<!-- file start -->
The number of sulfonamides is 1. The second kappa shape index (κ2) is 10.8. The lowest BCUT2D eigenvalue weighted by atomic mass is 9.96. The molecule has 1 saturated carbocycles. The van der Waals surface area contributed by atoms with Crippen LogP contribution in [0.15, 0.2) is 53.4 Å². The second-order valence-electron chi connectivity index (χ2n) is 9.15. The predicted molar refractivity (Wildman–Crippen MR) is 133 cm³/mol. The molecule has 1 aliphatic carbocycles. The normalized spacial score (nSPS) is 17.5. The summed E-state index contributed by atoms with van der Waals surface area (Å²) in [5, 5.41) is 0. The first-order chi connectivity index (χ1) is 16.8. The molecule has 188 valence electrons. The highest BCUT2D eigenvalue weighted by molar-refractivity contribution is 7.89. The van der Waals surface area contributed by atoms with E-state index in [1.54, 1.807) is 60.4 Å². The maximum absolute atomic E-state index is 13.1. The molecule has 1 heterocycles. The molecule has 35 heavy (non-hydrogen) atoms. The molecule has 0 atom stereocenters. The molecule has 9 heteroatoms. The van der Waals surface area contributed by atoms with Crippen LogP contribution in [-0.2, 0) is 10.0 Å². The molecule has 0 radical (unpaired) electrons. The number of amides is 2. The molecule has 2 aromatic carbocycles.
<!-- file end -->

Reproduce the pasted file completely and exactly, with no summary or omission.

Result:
The number of sulfonamides is 1. The second kappa shape index (κ2) is 10.8. The lowest BCUT2D eigenvalue weighted by atomic mass is 9.96. The molecule has 1 saturated carbocycles. The van der Waals surface area contributed by atoms with Crippen LogP contribution in [0.15, 0.2) is 53.4 Å². The second-order valence-electron chi connectivity index (χ2n) is 9.15. The predicted molar refractivity (Wildman–Crippen MR) is 133 cm³/mol. The molecule has 1 aliphatic carbocycles. The normalized spacial score (nSPS) is 17.5. The summed E-state index contributed by atoms with van der Waals surface area (Å²) in [5, 5.41) is 0. The first-order chi connectivity index (χ1) is 16.8. The molecule has 188 valence electrons. The highest BCUT2D eigenvalue weighted by molar-refractivity contribution is 7.89. The van der Waals surface area contributed by atoms with E-state index in [1.54, 1.807) is 60.4 Å². The maximum absolute atomic E-state index is 13.1. The molecule has 1 heterocycles. The molecule has 35 heavy (non-hydrogen) atoms. The molecule has 0 atom stereocenters. The molecule has 9 heteroatoms. The van der Waals surface area contributed by atoms with Crippen LogP contribution in [-0.2, 0) is 10.0 Å². The molecule has 0 radical (unpaired) electrons. The number of amides is 2. The molecule has 2 aromatic carbocycles.